Document Type

Article

Publication Date

11-1-2020

Department

Department of Geological and Mining Engineering and Sciences, Department of Mechanical Engineering-Engineering Mechanics

Abstract

Fluid-filled volumes in geological systems can change the local stress field in the host rock and may induce brittle deformation as well as crack propagation. Although the mechanisms relating fluid pressure perturbations and seismicity have been widely studied, the fluid-solid interaction inside the crack of a host rock is still not well understood. An analog experimental model of fluid intrusion in cracks between planar layers has been developed to study stress conditions at the margins and tips. A combined high-speed shadowgraph and a photoelasticity imaging system is used to visualize the fluid dynamics and induced stresses on the solid matrix. Cavitation, as well as bubble growth and collapse, occurs along the sawtooth crack margins, which produces a highly localized stress concentration to initiate new subcrack systems. The presence of the bubbles at the crack tip during fluid pressure perturbation can enhance crack propagation.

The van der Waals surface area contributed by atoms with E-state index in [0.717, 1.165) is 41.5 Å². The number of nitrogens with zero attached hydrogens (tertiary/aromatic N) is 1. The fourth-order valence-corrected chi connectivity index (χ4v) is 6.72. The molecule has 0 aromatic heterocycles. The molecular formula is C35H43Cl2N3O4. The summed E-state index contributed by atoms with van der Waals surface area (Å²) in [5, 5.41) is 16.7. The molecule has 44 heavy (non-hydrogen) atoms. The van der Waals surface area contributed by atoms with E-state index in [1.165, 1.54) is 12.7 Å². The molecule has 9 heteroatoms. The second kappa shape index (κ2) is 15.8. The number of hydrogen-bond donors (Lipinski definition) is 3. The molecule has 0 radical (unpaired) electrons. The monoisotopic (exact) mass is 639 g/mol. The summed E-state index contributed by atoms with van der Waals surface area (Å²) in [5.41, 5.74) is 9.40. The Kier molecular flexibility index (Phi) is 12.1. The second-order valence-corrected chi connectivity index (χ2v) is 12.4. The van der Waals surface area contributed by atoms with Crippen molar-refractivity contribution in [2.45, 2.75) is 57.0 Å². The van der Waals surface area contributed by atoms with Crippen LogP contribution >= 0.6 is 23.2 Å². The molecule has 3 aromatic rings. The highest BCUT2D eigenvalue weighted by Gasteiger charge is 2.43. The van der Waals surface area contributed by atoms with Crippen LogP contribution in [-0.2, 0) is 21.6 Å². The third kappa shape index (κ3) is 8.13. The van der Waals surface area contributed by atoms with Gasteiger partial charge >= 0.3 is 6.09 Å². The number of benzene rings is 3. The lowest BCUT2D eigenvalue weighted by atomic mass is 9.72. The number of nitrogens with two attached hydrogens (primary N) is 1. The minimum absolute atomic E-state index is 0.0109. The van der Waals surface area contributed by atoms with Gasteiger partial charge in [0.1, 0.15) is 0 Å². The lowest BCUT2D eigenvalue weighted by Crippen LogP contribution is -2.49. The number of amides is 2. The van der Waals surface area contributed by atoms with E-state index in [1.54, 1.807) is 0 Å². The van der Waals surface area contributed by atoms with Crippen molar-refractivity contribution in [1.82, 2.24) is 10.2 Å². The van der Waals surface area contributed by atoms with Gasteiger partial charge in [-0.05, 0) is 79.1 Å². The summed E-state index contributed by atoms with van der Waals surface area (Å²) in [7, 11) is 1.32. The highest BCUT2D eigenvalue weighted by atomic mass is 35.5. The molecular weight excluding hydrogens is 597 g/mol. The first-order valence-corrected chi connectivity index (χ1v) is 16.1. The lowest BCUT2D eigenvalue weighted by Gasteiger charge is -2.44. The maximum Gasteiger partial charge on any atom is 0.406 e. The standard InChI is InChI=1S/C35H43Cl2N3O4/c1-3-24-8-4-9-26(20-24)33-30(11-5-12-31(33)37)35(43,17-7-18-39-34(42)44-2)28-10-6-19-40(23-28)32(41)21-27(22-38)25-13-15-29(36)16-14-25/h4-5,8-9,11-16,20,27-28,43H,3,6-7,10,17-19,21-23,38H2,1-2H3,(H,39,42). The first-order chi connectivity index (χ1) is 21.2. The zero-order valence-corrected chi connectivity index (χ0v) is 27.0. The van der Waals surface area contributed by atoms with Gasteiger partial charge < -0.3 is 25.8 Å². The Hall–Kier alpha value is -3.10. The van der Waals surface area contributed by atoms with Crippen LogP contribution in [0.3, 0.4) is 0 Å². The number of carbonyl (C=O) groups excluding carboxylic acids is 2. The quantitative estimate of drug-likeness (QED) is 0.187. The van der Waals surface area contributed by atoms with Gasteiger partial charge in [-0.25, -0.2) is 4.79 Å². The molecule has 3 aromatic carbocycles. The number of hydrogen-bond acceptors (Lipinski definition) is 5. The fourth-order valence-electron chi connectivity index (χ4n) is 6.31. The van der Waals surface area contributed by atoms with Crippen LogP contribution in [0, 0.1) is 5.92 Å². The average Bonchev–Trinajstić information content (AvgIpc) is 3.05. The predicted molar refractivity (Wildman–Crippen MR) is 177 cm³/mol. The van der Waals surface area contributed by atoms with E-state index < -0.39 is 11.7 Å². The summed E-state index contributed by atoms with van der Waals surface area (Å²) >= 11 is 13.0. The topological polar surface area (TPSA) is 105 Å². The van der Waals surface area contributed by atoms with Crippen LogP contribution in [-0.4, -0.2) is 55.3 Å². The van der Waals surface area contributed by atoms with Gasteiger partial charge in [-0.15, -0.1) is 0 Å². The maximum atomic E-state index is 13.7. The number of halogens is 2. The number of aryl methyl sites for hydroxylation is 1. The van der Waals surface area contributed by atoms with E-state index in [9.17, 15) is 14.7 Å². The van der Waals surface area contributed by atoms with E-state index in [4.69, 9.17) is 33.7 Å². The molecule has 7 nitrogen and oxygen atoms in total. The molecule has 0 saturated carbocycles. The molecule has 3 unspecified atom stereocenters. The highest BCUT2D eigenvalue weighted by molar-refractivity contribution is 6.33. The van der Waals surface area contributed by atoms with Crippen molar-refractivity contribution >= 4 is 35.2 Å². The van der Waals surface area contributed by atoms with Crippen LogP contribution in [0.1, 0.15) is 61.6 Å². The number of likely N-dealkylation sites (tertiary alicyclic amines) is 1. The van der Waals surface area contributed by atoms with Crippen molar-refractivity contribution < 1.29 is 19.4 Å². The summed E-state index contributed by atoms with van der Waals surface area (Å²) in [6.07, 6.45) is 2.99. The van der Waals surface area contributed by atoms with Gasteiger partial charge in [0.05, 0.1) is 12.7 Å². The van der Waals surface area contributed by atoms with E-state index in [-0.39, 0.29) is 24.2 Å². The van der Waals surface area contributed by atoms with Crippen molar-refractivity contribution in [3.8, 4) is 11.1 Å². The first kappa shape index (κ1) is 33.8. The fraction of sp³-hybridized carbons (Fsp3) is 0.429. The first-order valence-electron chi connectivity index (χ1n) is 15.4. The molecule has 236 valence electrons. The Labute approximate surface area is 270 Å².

Publisher's Statement

©2020. The Authors. Publisher’s version of record: https://doi.org/10.1029/2020EA001333

Publication Title

Earth and Space Science

Creative Commons License

Creative Commons Attribution 4.0 License
This work is licensed under a Creative Commons Attribution 4.0 License.

Version

Publisher's PDF

Share

COinS
 
 

To view the content in your browser, please download Adobe Reader or, alternately,
you may Download the file to your hard drive.

NOTE: The latest versions of Adobe Reader do not support viewing PDF files within Firefox on Mac OS and if you are using a modern (Intel) Mac, there is no official plugin for viewing PDF files within the browser window.